chapter  8
Russia and the OSCE: From high expectations to denial?
Pages 21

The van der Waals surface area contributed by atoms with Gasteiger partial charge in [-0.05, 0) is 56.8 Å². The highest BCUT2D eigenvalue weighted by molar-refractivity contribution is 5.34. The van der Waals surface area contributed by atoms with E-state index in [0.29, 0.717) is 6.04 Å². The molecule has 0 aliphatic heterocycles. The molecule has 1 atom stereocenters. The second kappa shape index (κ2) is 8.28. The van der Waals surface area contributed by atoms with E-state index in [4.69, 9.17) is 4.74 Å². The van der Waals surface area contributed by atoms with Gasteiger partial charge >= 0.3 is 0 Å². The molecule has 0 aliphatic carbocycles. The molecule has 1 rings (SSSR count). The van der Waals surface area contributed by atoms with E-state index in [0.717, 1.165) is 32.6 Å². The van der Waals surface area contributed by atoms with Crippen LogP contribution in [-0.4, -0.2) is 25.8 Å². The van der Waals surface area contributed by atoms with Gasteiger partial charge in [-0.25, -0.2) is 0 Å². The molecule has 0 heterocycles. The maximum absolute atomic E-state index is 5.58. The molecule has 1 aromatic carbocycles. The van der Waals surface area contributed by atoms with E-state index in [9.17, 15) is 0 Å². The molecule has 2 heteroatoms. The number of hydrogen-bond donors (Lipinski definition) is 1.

In 2005, Europe celebrated the thirtieth anniversary of the adoption of the Helsinki Final Act that established the Conference on Security and Co-operation in Europe (CSCE). At its 1994 Budapest meeting, the CSCE was transformed into the Organization for Security and Co-operation in Europe (OSCE). The CSCE was the most visible institutional manifestation of the spirit of détente that resulted in closer co-operation between ideological, political and military rivals and a group of non-aligned countries in Europe for the benefit of all of them. Although there had been several setbacks in this co-operation and in the early 1980s it could seem that détente was in retreat, the ascent to power of Mikhail Gorbachev in 1985 contributed to reversing this negative trend and helped to revitalize co-operation across the ideological dividing lines inEurope.Gorbachev’s policywas also to bear some unexpected fruits, the most important – and least expected – of which was the collapse of the Soviet project and the complete redrawing of the political map of Europe. By the end of 1991 Europe was no longer divided into two competing ideological and military blocs. The Soviet empire – both Inner and Outer – was no more, and this fact would have major implications for the development of a new security architecture in Europe.